Characteristic size of flare kernels in the visible and near-infrared continua

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19 Scopus citations


In this Letter, we present a new approach to estimate the formation height of visible and near-infrared emission of an X10 flare. The sizes of flare emission cores in three wavelengths are accurately measured during the peak of the flare. The source size is the largest in the G band at 4308 Å and shrinks toward longer wavelengths, namely the green continuum at 5200 Å and NIR at 15600 Å, where the emission is believed to originate from the deeper atmosphere. This size-wavelength variation is likely explained by the direct heating model as electrons need to move along converging field lines from the corona to the photosphere. Therefore, one can observe the smallest source, which in our case is 0″.65 ± 0″.02 in the bottom layer (represented by NIR), and observe relatively larger kernels in upper layers of 1″.03 ± 0″.14 and 1″.96 ± 0″.27, using the green continuum and G band, respectively. We then compare the source sizes with a simple magnetic geometry to derive the formation height of the white-light sources and magnetic pressure in different layers inside the flare loop.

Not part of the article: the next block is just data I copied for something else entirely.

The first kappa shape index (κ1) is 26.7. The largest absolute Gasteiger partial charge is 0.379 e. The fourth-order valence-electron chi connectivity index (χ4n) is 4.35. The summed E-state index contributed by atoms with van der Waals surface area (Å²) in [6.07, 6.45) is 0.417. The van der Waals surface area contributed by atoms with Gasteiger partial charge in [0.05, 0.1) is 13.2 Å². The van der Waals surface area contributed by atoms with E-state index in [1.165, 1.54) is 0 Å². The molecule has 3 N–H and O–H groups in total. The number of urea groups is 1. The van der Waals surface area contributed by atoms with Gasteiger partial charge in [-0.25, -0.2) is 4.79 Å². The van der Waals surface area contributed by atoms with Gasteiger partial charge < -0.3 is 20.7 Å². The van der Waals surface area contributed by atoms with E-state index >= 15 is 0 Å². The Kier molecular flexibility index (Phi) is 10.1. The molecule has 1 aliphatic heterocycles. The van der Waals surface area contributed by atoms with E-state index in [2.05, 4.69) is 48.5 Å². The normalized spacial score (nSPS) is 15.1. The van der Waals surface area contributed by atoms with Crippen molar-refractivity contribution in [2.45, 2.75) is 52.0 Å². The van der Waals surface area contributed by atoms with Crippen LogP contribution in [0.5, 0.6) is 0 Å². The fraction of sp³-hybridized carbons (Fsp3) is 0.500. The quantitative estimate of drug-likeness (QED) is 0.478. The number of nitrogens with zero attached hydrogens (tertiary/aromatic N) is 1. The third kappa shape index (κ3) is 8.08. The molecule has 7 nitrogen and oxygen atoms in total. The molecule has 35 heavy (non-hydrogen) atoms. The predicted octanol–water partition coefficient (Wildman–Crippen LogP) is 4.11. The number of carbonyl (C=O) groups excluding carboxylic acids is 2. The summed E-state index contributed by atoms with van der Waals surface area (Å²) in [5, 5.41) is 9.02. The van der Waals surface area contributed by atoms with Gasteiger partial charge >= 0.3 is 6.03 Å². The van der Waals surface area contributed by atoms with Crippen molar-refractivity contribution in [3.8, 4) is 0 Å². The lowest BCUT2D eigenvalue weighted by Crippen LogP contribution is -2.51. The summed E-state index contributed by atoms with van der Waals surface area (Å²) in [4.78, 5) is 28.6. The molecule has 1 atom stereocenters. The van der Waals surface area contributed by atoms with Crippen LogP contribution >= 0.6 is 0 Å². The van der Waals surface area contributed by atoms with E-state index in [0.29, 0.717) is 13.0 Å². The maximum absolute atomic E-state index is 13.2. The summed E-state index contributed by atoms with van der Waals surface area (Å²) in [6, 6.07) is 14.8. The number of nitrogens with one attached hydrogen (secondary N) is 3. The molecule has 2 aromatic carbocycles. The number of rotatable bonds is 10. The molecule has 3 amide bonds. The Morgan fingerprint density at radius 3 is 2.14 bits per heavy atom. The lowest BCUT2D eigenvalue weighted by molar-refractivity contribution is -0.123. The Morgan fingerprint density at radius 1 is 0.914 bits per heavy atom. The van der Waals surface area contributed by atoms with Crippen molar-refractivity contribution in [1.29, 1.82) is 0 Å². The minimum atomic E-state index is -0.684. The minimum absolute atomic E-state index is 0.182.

Original languageEnglish (US)
Article numberL7
JournalAstrophysical Journal Letters
Issue number1
StatePublished - May 1 2012

All Science Journal Classification (ASJC) codes

  • Astronomy and Astrophysics
  • Space and Planetary Science


  • Sun: activity
  • Sun: flares
  • Sun: infrared
  • Sun: photosphere


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